headache {01} {07} {09}{52} —with oral and transcervical use
pelvic pain or lower abdominal cramps, mild to moderate {28}{29}{52}— with transcervical use only
vaginal pruritus {28}{29}{52}—with transcervical use only

Incidence less frequent
Chest pain, mild to moderate {39}{40}—with intrapleural use only

Those not indicating need for medical attention
Incidence more frequent
Yellow discoloration of skin and urine (without eye involvement)
darkening of fingernails and toenails — due to acridine dye characteristics {01} {07} {09}{46}

Note: Yellow discoloration of skin and urine usually appears after 1 to 2 weeks of oral treatment, and may persist for up to 4 months after discontinuation of treatment.{57}Yellow discoloration without eye involvement may indicate hepatitis; further patient examination is suggested.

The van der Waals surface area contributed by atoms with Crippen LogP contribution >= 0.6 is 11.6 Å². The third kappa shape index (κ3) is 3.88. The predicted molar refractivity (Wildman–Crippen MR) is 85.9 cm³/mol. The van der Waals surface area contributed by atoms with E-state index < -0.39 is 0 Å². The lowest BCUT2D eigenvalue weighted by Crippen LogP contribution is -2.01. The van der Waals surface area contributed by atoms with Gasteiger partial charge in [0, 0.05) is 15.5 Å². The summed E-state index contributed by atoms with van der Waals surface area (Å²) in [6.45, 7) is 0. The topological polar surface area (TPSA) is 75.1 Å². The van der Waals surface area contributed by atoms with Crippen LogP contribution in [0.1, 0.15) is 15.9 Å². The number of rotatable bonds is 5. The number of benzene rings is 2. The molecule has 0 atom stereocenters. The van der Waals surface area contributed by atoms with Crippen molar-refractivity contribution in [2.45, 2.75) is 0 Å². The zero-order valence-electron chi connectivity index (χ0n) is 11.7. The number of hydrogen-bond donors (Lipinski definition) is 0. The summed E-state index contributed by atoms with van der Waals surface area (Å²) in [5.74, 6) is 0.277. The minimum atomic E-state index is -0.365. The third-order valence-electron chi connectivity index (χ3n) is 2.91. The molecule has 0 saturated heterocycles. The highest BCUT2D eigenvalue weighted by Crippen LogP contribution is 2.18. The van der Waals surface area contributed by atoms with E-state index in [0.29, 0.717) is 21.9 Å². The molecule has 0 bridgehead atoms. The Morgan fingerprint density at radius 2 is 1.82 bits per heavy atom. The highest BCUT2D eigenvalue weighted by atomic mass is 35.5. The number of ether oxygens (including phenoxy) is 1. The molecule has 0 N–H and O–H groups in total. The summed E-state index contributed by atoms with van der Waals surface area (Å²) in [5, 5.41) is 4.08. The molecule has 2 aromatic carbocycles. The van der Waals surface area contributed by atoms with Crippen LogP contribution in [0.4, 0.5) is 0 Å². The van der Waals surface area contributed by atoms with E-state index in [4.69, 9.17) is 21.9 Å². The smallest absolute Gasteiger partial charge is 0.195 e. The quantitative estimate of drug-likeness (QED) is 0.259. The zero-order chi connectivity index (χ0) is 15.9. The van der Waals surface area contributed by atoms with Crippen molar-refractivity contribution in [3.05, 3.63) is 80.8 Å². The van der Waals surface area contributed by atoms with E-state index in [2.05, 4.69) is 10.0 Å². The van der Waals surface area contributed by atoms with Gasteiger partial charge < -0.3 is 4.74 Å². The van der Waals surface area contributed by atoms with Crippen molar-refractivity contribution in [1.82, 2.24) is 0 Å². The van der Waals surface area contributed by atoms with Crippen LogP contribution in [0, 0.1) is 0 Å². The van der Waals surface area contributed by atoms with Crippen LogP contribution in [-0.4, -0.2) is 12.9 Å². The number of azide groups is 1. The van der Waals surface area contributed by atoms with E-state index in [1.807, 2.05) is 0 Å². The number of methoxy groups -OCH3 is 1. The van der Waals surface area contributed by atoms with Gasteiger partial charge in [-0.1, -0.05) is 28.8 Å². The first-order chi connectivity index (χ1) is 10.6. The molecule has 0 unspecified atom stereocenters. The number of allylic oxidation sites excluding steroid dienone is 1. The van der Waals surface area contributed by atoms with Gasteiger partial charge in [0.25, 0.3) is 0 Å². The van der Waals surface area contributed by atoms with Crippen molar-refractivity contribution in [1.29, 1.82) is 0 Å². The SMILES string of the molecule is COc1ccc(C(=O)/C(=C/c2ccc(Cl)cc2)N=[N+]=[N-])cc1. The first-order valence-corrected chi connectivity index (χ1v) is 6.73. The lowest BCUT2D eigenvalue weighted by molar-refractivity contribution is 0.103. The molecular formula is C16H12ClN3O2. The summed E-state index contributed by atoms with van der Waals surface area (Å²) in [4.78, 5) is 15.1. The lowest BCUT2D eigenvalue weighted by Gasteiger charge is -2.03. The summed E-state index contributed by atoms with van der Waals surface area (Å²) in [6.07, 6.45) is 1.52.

For specific information on the agents used in the management of quinacrine overdose, see:    • Barbiturates (Systemic) monograph;
   • Benzodiazepines (Systemic) monograph; and/or
   • Sympathomimetic Agents—Cardiovascular Use (Parenteral-Systemic) monograph (vasopressor agents).

For more information on the management of overdose or unintentional ingestion, contact a Poison Control Center (see Poison Control Center Listing ).

Clinical effects of overdose
The following effects have been selected on the basis of their potential clinical significance (possible signs and symptoms in parentheses where appropriate)—not necessarily inclusive:
In order of occurrence—
cardiac arrhythmias
cardiovascular collapse

Treatment of overdose
Recommended treatment consists of the following: {01} {17}

To decrease absorption:
Evacuating the stomach by gastric lavage or induction of emesis.

Specific treatment:
Controlling seizures with benzodiazepines or ultrashort-acting barbiturates.

Treating shock by administration of fluids and vasopressors.